The scanning control network 54 further includes a time delay circuit 87 that receives the output from the Darlington amplifier 72. The time delay circuit 87 includes a variable resistor 88 for controlling the discharging of capacitor 89. A protective resistor 90 and a diode 91 are provided in the time delay circuit 87 for biasing the Darlington amplifier 72. Consequently, when the squelch signal is initially received, the optical coupler 70 is turned off. However, the time delay circuit 87 provides current to the base of the Darlington amplifier 72 to maintain the Darlington amplifier 72 on for a short period of time until the capacitor 89 is discharged. After the capacitor 80 is discharged, the Darlington amplifier 72 is turned off causing the transistor 82 to turn off and transistor 80 to on and thereby initiate scanning. Consequently, the time delay circuit 87 delays the scanning operation for a desired period of time even though the transceiver 11 is tuned to a channel that may be temporarily inactive. Such a feature provides for a desired delay of time after receipt of the squelch signal before the channel scanning signal is generated by the scanning control network 54.

The switch circuit 76 further includes a manual-mode line 96 that is directed to ground parallel with transistor 80. When the control switch 78 is positioned to manual-mode, the channel scanning signal will automatically be generated so that the operator may cause the manipulation of the manual channel selector 18 from the control panel 42 even though the squelch signal is not generated. Furthermore, the switch circuit 76 has an override push button 98 on panel 42 to provide a parallel ground path 99 to cause scanning when the push button 98 is depressed to initiate scanning even though the control switch 78 is in the scan mode position and a squelch signal has not been received. Such a feature is desirable to move to another channel even though the previous channel was active.

A luminating device 101 such as a light illuminating diode (LED) is provided in the scanning control network 54 that is illuminated during the scanning operation. The scanning control network 54 includes an output line 103 on which the channel scanning signal is transmitted to the channel selector actuating means 56.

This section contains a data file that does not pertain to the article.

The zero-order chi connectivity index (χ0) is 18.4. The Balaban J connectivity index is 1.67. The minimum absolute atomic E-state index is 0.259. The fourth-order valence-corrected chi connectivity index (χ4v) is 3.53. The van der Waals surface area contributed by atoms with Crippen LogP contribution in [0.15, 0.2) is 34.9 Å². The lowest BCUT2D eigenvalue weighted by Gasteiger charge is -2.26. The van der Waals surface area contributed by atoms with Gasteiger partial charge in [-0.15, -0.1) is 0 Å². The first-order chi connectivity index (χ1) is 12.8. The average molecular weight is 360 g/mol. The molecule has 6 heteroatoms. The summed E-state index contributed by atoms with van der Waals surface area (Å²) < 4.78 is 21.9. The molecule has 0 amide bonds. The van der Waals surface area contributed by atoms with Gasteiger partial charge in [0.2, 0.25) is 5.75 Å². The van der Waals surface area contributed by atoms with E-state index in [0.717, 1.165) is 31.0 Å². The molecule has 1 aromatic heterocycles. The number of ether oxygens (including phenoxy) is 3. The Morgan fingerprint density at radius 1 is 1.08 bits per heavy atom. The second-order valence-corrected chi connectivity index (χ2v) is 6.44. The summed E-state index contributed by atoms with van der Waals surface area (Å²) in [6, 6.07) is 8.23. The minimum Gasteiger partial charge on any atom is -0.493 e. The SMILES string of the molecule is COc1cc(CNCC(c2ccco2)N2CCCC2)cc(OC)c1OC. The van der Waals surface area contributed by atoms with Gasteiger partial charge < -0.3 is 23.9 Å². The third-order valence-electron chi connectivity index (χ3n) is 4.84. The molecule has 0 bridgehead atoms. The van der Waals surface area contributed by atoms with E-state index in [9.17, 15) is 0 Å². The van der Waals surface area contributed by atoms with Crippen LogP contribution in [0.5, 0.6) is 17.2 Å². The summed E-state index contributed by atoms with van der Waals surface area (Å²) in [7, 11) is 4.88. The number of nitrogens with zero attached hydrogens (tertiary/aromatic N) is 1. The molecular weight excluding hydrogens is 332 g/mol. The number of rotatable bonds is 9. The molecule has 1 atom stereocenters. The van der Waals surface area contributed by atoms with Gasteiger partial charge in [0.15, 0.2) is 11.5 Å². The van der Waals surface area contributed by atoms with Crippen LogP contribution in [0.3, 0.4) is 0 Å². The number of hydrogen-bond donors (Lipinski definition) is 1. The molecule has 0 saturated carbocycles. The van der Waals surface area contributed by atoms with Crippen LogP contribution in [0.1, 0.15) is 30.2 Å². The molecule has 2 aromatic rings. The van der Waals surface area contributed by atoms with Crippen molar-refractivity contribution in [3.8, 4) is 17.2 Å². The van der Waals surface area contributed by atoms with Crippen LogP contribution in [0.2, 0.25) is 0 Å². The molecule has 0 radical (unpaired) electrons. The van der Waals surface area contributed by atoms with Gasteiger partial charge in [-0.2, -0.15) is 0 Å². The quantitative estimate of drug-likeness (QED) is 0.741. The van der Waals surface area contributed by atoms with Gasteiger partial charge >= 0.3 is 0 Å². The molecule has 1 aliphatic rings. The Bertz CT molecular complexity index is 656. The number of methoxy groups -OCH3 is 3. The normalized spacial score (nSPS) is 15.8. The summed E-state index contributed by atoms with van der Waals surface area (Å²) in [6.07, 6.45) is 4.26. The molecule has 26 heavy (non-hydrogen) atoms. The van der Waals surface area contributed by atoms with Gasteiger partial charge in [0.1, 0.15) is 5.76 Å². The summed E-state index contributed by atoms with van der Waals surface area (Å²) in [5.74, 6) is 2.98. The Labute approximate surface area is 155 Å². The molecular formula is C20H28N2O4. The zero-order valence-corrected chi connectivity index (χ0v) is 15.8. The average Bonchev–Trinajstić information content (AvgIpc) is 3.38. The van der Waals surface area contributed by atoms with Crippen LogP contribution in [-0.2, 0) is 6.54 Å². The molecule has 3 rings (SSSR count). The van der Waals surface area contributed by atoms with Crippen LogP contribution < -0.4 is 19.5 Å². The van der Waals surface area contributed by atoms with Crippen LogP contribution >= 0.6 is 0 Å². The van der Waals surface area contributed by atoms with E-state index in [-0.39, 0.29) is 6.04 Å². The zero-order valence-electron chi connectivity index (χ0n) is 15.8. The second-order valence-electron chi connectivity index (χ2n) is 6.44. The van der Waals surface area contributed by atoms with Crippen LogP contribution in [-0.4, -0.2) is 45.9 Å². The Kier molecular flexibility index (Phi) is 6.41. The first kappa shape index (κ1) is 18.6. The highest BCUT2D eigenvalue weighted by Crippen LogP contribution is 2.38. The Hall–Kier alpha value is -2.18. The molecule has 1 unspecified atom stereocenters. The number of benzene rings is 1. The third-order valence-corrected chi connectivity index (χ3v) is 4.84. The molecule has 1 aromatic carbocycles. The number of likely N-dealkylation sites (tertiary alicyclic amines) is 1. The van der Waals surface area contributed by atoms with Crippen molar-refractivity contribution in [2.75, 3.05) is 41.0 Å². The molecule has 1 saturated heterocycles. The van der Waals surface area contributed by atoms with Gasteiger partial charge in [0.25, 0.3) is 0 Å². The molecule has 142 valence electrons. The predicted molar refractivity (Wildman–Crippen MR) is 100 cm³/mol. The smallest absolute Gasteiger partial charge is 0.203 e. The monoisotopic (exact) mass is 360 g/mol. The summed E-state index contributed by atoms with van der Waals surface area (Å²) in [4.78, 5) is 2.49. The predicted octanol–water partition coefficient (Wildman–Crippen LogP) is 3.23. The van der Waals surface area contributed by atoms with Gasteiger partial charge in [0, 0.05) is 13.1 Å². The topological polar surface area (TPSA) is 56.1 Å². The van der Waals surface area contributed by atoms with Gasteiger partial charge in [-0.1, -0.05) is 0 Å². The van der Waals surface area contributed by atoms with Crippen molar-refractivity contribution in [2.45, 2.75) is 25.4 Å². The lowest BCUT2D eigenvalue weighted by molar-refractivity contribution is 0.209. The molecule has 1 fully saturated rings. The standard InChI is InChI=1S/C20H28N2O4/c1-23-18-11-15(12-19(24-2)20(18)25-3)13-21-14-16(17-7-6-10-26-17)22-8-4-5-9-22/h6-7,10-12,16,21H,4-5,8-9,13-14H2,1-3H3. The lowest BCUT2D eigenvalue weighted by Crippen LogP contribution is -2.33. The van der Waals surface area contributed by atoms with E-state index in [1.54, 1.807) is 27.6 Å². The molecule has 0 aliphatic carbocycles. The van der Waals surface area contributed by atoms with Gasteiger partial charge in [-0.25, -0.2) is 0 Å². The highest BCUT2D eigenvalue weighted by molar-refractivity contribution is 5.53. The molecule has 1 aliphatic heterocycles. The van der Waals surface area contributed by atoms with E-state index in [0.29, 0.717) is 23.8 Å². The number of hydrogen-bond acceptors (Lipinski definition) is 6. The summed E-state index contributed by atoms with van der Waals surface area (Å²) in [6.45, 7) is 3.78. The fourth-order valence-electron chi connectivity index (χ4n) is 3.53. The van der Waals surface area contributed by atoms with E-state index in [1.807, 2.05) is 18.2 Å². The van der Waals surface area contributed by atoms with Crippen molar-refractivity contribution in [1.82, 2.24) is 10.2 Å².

The channel selector actuating means 56 in the preferred embodiment, illustrated in FIGS. 1-3, includes a DC motor circuit 106 that is mounted in a housing 108. The DC motor circuit drives a motor through a gear train 107 to rotate an output shaft 111. The output shaft 111 is adapted to connect to the shaft 20 of the manual channel selector 18 through a coupling 112. The motor housing 108 may be mounted by a bracket 114 directly to the housing 13. The bracket 114 has vertical adjustment apertures 115 to enable the output shaft 111 to be axially aligned with the shaft 20. When the DC motor circuit 106 received the channel scanning signal on output line 103, the DC voltage is applied across the motor to cause the motor to rotate the shaft 20 and move or cause the tuning circuits 22 to be adjusted until the scanning signal is terminated. When the scanning signal is terminated, the motor discontinues rotation of the output shaft 111 to keep the manual channel selector 18 on the selected channel. Wires 120 and 121 extend from the chassis 40 to the motor circuit 106. Preferably the wires 120 and 121 are included in the electrical cable 46.

In the alternate embodiment of FIGS. 4 and 5, the attachment 10 is designed to complement a transceiver 11 having a pushbutton type manual channel selector 18. In such a configuration, the tuning circuit 22 generally includes solid state devices preferably a solid state integrated circuit in which the push-button (of an up-down variety) signals the integrated circuit to step from one channel to the adjacent channel in either direction.

As shown in FIGS. 4-5, the push button 24 is positioned on the microphone assembly 15. Alternatively the push button 24 may be positioned on the transceiver control panel 14. In either case, the channel selector actuating means 56 includes a wire 125 extending from chassis 40 to chassis 12. One end of wire 125 is electrically connected to the input to the tuning circuit 22 and the other end is electrically connected to output line 103 to apply a signal to the integrated circuit to step the integrated circuit from one channel to the next while the channel scanning signal is being generated (when transistor 80 is on).

It should be understood that the above described embodiments are merely illustrative of the principles of this invention and other embodiments may be devised without deviating therefrom to define or limit this invention.

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Referenced by
Citing PatentFiling datePublication dateApplicantTitle
US5122795 *Mar 1, 1989Jun 16, 1992MetrocastScanning receiver for nationwide radio paging system
US5247700 *Nov 16, 1990Sep 21, 1993Universal Cellular, Inc.Cellular telephone with pager
US5247703 *May 16, 1991Sep 21, 1993Relm Communications, Inc.Transceiver with off hook scanning
US6819912 *Nov 5, 2001Nov 16, 2004Freescale Semiconductor, Inc.Variable frequency switching amplifier and method therefor
Classifications
U.S. Classification455/77, 455/161.1
International ClassificationH04B1/40
Cooperative ClassificationH04B1/405
European ClassificationH04B1/40C2